Civil and Human Rights

CAC And Allies File Supreme Court Brief Challenging Unfair Arbitration Agreements

In a brief filed yesterday in Rent-A-Center v. Jackson, CAC and a coalition of civil rights organizations—the Lawyers’ Committee for Civil Rights Under Law, the Alliance for Justice, the Asian American Justice Center, the National Partnership for Women and Families, and the National Women’s Law Center—urged the Supreme Court to ensure that civil rights claimants have access to federal courts unless they have meaningfully agreed to have their claims heard by a private arbitrator.   Individuals should not be unfairly forced to give up their right to seek justice in the court system, particularly when their claims, like Antonio Jackson’s, arise under a statute like Section 1981, which was expressly crafted by our Reconstruction framers to guarantee fair tribunals for victims of discrimination.

Antonio Jackson signed an agreement when he was offered a job at Rent-A-Center that required him to give up his right to access the courts in the event of a future claim against his employer, and instead submit any and all future claims to a private arbitrator.  Jackson did not have a real choice about whether to sign this agreement; he was given no opportunity to negotiate its terms, and the failure to sign would have meant he would not get the job.  The terms of the agreement were lop-sided in favor of Rent-A-Center, particularly with respect to fees and discovery procedures.  In addition, corporate employers like Rent-A-Center are repeat players in the arbitration system and their continued patronage keeps arbitrators in profitable business, which means that arbitrators may well be predisposed in the employers’ favor.

Later, when Jackson believed he had been subjected to racial discrimination as an employee at Rent-A-Center, he sought to bring a claim in federal court under section 1981, a statutory provision originating in the Civil Rights Act of 1866 that prohibits discrimination in contractual relationships, including employment.  He argued that the arbitration agreement he signed was “unconscionable” in that it was unfair and was forced on him by his employer, and that he had not meaningfully agreed to give up his right to go to court.   Rent-A-Center argued that even this threshold question of whether there was a valid, fair agreement to arbitrate must be considered by an arbitrator, not a court.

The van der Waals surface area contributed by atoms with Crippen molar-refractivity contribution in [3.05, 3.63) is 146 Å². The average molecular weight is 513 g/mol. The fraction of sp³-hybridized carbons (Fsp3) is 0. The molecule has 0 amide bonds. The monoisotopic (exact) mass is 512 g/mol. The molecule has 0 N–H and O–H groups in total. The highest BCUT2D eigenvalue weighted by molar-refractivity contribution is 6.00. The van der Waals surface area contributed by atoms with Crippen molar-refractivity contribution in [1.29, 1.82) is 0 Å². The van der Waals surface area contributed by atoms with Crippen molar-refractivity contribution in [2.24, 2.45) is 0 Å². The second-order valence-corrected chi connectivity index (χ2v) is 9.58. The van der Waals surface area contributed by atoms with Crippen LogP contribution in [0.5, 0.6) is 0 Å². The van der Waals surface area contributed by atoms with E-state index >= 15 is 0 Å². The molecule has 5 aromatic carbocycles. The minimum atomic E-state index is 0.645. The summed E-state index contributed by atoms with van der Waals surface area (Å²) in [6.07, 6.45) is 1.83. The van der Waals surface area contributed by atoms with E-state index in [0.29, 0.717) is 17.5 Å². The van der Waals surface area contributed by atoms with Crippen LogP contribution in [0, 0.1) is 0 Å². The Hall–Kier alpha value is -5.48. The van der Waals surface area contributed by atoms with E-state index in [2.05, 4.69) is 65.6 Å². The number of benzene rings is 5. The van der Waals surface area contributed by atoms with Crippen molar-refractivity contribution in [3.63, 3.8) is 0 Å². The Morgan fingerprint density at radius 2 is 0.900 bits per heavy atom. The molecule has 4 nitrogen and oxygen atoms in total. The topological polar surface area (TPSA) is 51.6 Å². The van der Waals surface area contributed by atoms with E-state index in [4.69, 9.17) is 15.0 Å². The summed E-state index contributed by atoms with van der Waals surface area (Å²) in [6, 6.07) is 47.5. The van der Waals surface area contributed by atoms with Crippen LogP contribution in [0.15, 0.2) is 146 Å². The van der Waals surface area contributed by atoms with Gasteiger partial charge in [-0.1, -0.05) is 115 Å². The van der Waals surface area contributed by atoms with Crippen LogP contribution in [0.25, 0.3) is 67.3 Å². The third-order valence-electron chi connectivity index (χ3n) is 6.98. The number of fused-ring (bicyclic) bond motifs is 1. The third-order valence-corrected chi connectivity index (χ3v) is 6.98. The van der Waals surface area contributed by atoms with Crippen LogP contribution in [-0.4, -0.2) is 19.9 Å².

While unfair arbitration agreements are a widespread and growing problem—pretty much every person who has a credit card or cell phone contract has unwittingly signed away his or her right to access the courts, just like Antonio Jackson did—they are particularly troubling in cases arising under civil rights statutes that were enacted to enforce the promises of freedom and equality in the Reconstruction Amendments.  The Civil Rights Act of 1866, which includes Section 1981, was specifically intended to ensure the fair administration of justice.

The framers of the Act knew that they could not achieve their goal of rooting out discrimination without an effective enforcement mechanism in a fair tribunal.  See, e.g., Cong. Globe, 39th Cong., 1st Sess. 1758 (1866) (statement of Sen. Trumbull) (arguing that the civil rights statute would only have force if it also created a clear mechanism of judicial enforcement).

Accordingly, the Reconstruction Congress took the then-extraordinary step of creating federal court jurisdiction for discrimination claims.  Noting the virtual impossibility of an emancipated slave or Unionist obtaining a fair trial in former slave-holding states, Senator Sherman spoke in support of the Civil Rights Act, observing, “To say that a man is a freeman and yet is not able to assert and maintain his right in a court of justice is a negation of terms.”  Cong. Globe, 39th Cong., 1st Sess. 41 (1866).  See generally Report of the Joint Committee on Reconstruction Pt. II, 240 (1866) (noting that former slave owners were inserting into contracts “tyrannical provisions” that prevented freedmen from exercising their fundamental rights).

In our brief in Rent-A-Center, CAC and our allies explained that, to the extent employment discrimination claims are subject to arbitration, the Court must balance the national policy favoring voluntary arbitration with the national policy to eliminate discrimination in the workplace and the long-standing commitment to access to courts.  In order to effectively balance these public interests, the courts must ensure that employees’ federally-protected civil rights are subject to arbitration only when a valid arbitration agreement exists.  When the validity of the arbitration agreement is in question, courts should determine whether the agreement should be enforced in the face of a claim of unconscionability.

Regardless of what the Supreme Court does in Rent-A-Center, there is a larger question, of course, of whether it is appropriate under any circumstances to require victims of discrimination to sign away their right to access the courts in a pre-dispute arbitration agreement.  The Supreme Court has been notoriously pro-arbitration for the past several decades, but fortunately there has been interest in Congress in passing legislation to prohibit pre-dispute arbitration agreements in employment and consumer contracts.  We will continue to provide updates and important context on mandatory arbitration and the struggle to preserve access to justice.  As a first step, it will be informative to see how the Supreme Court handles argument on April 26 in Rent-A-Center.  Please check back with Text & History later this month for our argument preview and analysis.

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